Pigs to the Rescue: An Invasive Species Helped Save Australia’s Crocodiles
Despite such adaptations and dietary changes among apex predators, invasive species are still winning. In Australia, for example, the country’s then-threatened species commissioner in 2015 told the national broadcaster that “Australia has lost 29 mammals since European colonization, and wild predators have been implicated in 28 of these extinctions.”
Florida faces similar invasion problems because it offers an ideal combination of a subtropical climate, a thriving pet trade, and multiple gateways. The result, said Ian Bartoszek, a wildlife biologist with the Conservatory of Southwest Florida, is that the state has “more established, non-native animal species than any other country in the world.” Or, as Dr. Mazzotti said of the Everglades, “I’m getting ready to call it the Everglades Invasive Reptile National Park.”
Even in the Everglades, there is good news. As Burmese pythons make their way through the medium-sized mammals of the Everglades that consume reptile eggs, it’s possible, according to Mr Bartoszek, that loggerhead sea turtles and the vulnerable American crocodile could benefit.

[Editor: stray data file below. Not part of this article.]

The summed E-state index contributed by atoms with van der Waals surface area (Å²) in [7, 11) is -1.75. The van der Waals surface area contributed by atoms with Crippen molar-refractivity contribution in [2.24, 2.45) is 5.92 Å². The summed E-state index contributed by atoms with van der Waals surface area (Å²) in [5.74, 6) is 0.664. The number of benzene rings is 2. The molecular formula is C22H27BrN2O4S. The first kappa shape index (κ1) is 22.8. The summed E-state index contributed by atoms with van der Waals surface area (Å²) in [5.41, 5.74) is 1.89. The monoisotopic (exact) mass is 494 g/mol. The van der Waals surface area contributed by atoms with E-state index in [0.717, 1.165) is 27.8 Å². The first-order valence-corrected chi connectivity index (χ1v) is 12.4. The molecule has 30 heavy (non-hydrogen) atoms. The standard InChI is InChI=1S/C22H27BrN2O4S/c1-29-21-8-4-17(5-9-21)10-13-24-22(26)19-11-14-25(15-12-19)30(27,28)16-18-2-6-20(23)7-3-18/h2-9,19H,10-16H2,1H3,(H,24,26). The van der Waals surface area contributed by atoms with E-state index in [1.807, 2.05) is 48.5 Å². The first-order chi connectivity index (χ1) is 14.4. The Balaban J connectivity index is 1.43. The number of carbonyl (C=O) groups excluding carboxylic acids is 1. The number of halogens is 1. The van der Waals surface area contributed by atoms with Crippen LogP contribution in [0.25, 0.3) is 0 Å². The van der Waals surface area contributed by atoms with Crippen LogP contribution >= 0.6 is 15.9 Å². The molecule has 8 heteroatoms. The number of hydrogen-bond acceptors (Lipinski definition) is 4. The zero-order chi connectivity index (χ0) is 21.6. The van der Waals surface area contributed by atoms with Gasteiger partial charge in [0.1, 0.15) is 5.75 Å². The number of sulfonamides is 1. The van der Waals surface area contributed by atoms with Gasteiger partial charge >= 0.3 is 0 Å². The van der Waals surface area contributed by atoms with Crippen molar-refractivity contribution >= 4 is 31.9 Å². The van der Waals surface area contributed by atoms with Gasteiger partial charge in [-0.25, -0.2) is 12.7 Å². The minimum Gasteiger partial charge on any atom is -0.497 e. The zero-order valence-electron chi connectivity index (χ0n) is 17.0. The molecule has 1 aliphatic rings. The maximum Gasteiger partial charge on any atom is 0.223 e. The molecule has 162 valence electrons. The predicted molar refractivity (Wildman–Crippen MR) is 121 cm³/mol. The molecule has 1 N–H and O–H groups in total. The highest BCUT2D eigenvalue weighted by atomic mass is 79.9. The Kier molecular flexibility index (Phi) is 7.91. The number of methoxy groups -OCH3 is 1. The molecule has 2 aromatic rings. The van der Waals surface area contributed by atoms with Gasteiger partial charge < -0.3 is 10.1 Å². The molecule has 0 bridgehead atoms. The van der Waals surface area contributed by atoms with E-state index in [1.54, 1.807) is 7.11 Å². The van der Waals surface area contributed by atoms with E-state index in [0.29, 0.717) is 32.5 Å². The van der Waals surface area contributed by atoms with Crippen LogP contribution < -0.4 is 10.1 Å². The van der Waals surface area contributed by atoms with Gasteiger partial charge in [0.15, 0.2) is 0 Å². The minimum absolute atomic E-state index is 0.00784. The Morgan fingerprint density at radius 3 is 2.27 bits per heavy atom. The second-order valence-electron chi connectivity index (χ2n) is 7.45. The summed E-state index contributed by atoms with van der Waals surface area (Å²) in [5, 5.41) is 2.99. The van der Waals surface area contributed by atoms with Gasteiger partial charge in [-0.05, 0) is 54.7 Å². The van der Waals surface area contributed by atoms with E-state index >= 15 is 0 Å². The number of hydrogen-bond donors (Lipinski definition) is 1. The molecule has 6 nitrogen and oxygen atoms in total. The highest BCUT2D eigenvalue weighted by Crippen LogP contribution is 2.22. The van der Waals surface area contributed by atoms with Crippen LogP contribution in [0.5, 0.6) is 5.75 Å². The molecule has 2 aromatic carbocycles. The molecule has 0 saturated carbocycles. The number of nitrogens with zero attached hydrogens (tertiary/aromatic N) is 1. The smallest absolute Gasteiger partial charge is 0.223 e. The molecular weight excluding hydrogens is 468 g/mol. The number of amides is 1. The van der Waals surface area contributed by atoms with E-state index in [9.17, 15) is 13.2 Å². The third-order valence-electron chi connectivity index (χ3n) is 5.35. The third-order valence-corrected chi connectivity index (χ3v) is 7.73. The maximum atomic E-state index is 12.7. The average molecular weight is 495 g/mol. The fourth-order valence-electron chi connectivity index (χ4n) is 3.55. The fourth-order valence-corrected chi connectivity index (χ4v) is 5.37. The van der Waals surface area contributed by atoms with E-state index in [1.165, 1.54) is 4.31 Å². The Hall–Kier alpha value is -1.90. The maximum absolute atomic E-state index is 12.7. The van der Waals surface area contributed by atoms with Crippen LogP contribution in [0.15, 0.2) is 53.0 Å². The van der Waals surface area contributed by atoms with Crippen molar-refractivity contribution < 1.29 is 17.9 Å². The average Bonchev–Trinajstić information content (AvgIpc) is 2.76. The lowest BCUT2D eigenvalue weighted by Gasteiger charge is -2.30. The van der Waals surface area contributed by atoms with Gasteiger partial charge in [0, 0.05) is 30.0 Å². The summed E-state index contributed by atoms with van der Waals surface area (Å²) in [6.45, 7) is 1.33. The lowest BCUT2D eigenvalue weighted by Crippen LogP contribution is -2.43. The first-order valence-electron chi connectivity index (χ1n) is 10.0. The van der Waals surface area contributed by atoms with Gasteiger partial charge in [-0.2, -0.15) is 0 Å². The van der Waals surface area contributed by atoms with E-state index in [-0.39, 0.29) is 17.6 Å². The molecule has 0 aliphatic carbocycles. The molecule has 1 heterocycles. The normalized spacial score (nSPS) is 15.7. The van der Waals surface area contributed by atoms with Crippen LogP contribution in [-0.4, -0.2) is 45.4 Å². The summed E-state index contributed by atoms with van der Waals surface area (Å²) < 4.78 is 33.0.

The impact on alligators is less clear. While there’s no data to confirm it yet, “it feels like the alligator is holding the leash, and the alligator is most likely responsible for more python predation than we’ve attributed to them,” said Mr. Bartoszek. “The python has found its place in the swamps and in those areas where there are no permanent bodies of water where alligators don’t patrol. But in those deeper, more permanent wetlands, I believe the alligator has chained itself to the python and is certainly doing us a favor here.”
These are relatively minor victories so far in the wider effort to control invasive species. According to Mr Bartoszek, 47 bird species, 24 mammal species and two reptile species have been found in the bellies of pythons.
And in the United States, as in Australia, it takes more than crocodiles and alligators to contain such pests. Where apex predators feed on invasive species, much remains uncertain. “Are there clear examples where a single species can and has benefited from an invasive species? You bet,’ said Dr Mazzotti. “What are the other consequences? We’re a lot less sure about that.”